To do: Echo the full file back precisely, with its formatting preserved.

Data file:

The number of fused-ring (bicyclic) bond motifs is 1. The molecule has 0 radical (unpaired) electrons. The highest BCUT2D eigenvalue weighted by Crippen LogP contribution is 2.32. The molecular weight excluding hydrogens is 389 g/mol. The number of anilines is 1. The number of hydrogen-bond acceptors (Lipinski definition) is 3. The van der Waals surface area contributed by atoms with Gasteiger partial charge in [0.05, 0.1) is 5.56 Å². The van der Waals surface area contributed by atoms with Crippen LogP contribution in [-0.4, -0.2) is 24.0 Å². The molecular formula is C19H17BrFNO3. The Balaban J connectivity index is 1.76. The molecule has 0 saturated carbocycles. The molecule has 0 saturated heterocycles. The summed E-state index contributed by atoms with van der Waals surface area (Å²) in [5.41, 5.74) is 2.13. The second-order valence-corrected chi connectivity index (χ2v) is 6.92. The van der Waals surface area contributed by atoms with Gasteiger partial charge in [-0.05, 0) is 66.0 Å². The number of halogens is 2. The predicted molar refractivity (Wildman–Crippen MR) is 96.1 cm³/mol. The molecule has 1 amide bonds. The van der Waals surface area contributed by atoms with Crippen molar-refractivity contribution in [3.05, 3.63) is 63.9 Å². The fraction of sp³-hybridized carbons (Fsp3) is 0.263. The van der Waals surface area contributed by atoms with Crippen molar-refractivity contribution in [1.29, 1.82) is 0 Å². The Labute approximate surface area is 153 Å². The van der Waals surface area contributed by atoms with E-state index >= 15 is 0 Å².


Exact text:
The number of fused-ring (bicyclic) bond motifs is 1. The molecule has 0 radical (unpaired) electrons. The highest BCUT2D eigenvalue weighted by Crippen LogP contribution is 2.32. The molecular weight excluding hydrogens is 389 g/mol. The number of anilines is 1. The number of hydrogen-bond acceptors (Lipinski definition) is 3. The van der Waals surface area contributed by atoms with Gasteiger partial charge in [0.05, 0.1) is 5.56 Å². The van der Waals surface area contributed by atoms with Crippen LogP contribution in [-0.4, -0.2) is 24.0 Å². The molecular formula is C19H17BrFNO3. The Balaban J connectivity index is 1.76. The molecule has 0 saturated carbocycles. The molecule has 0 saturated heterocycles. The summed E-state index contributed by atoms with van der Waals surface area (Å²) in [5.41, 5.74) is 2.13. The second-order valence-corrected chi connectivity index (χ2v) is 6.92. The van der Waals surface area contributed by atoms with Gasteiger partial charge in [-0.05, 0) is 66.0 Å². The number of halogens is 2. The predicted molar refractivity (Wildman–Crippen MR) is 96.1 cm³/mol. The molecule has 1 amide bonds. The van der Waals surface area contributed by atoms with Crippen molar-refractivity contribution in [3.05, 3.63) is 63.9 Å². The fraction of sp³-hybridized carbons (Fsp3) is 0.263. The van der Waals surface area contributed by atoms with Crippen molar-refractivity contribution in [1.29, 1.82) is 0 Å². The Labute approximate surface area is 153 Å². The van der Waals surface area contributed by atoms with E-state index >= 15 is 0 Å².